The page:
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The VaccinatorsSmallpox, Medical Knowledge, and the 'Opening' of Japan$
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Ann Jannetta

Print publication date: 2007

Print ISBN-13: 9780804754897

Published to Stanford Scholarship Online: June 2013

DOI: 10.11126/stanford/9780804754897.001.0001

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PRINTED FROM STANFORD SCHOLARSHIP ONLINE (www.stanford.universitypressscholarship.com). (c) Copyright Stanford University Press, 2021. All Rights Reserved. An individual user may print out a PDF of a single chapter of a monograph in SSO for personal use.date: 17 September 2021

The Vaccinators

The Vaccinators

Chapter:
(p.132) Six The Vaccinators
Source:
The Vaccinators
Publisher:
Stanford University Press
DOI:10.11126/stanford/9780804754897.003.0007

This chapter tracks the rapid transmission of the cowpox vaccine throughout the Japanese Islands in the summer and fall of 1849. A detailed chronology shows how ranpō physicians (physicians who practice Western-style medicine) employed social networks to distribute cowpox vaccine, to educate physicians on how to use it and to establish private vaccination clinics. Opperhoofd Joseph Henrij Levyssohn, Otto Mohnike, and their Japanese collaborators in Nagasaki—principally Dutch interpreters and ranpō physicians—initiated the dissemination of vaccine from Kyushu, but the national diffusion of vaccination was carried out by ranpō physicians who lived in Japan's many towns and villages. The speed and extent of the diffusion of vaccination reveal the national scale of Japan's vaccination network.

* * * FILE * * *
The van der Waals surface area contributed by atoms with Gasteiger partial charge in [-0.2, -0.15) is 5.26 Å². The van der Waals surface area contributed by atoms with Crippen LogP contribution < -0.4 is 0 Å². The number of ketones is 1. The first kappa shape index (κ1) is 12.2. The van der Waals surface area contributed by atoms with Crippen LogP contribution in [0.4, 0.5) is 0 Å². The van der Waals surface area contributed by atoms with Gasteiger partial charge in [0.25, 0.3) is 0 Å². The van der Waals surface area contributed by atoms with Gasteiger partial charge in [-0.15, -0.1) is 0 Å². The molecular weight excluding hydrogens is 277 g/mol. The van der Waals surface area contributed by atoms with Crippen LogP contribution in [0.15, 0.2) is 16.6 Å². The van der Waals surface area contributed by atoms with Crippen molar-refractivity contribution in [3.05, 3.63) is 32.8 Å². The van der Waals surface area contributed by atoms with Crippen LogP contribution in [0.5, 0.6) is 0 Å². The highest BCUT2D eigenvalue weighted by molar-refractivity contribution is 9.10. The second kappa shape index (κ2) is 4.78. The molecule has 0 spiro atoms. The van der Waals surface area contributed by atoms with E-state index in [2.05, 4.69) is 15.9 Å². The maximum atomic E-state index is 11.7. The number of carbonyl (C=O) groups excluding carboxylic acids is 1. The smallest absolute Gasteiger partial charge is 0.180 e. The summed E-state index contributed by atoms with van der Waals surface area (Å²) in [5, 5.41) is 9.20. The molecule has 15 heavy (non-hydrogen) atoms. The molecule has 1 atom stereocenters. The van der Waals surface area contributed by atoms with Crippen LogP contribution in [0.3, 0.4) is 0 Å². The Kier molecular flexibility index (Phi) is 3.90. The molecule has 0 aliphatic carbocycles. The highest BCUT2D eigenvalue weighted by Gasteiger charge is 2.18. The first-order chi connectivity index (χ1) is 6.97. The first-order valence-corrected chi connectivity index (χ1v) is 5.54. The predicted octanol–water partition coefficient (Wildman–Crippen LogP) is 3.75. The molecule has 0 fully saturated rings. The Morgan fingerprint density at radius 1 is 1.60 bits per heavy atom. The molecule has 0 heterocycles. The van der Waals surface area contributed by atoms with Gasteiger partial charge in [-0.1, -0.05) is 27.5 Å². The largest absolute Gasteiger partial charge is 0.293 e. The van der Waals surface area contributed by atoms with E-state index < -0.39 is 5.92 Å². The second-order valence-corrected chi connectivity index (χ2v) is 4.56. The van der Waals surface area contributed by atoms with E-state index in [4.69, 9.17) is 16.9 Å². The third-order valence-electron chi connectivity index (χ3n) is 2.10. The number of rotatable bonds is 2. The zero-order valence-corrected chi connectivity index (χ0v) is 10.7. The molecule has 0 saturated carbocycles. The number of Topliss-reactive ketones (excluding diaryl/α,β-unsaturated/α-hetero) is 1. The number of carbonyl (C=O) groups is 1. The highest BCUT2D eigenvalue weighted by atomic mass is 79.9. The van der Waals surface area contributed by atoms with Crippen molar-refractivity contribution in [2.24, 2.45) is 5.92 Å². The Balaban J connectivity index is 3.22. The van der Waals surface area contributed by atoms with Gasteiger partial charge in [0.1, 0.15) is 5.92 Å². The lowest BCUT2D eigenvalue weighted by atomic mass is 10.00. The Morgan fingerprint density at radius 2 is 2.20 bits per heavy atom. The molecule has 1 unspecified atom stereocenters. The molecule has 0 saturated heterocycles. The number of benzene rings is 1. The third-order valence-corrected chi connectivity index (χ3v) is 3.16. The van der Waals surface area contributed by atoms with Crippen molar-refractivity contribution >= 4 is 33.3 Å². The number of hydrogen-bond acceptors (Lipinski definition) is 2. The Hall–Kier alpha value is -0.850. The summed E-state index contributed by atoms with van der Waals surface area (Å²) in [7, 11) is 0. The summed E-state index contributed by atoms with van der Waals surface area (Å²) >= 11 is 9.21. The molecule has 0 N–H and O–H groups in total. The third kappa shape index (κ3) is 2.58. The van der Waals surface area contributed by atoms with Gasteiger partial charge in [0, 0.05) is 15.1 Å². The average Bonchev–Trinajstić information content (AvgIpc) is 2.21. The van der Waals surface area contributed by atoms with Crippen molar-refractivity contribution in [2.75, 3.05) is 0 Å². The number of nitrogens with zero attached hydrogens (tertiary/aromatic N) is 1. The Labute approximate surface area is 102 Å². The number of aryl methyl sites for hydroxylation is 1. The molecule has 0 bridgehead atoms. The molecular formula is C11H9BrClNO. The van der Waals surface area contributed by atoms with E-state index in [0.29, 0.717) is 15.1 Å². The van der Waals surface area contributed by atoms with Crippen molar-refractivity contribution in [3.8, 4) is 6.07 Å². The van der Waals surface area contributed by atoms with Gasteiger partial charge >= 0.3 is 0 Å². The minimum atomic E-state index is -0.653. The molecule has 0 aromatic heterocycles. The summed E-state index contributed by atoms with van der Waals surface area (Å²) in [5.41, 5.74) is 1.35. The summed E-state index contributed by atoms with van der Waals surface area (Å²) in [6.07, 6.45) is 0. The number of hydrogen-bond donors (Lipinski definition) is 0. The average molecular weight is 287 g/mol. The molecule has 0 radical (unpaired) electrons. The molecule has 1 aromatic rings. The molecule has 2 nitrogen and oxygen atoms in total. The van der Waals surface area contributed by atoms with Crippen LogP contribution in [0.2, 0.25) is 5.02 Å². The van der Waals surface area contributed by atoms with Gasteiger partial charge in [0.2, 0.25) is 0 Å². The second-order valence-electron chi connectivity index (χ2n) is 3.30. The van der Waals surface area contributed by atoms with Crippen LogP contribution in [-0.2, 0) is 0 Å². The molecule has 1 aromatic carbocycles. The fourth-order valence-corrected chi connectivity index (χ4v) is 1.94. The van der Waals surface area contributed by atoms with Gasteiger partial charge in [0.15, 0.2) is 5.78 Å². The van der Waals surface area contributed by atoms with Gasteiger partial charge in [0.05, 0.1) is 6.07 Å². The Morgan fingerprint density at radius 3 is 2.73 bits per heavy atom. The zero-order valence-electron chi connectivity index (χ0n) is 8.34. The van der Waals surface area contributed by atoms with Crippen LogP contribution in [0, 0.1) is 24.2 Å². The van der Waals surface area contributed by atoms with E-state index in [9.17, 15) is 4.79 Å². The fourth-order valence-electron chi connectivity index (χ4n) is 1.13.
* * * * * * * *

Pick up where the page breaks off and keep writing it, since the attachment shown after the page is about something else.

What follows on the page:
Keywords:   cowpox, vaccine, vaccination, ranpō, Opperhoofd Levyssohn, Otto Mohnike

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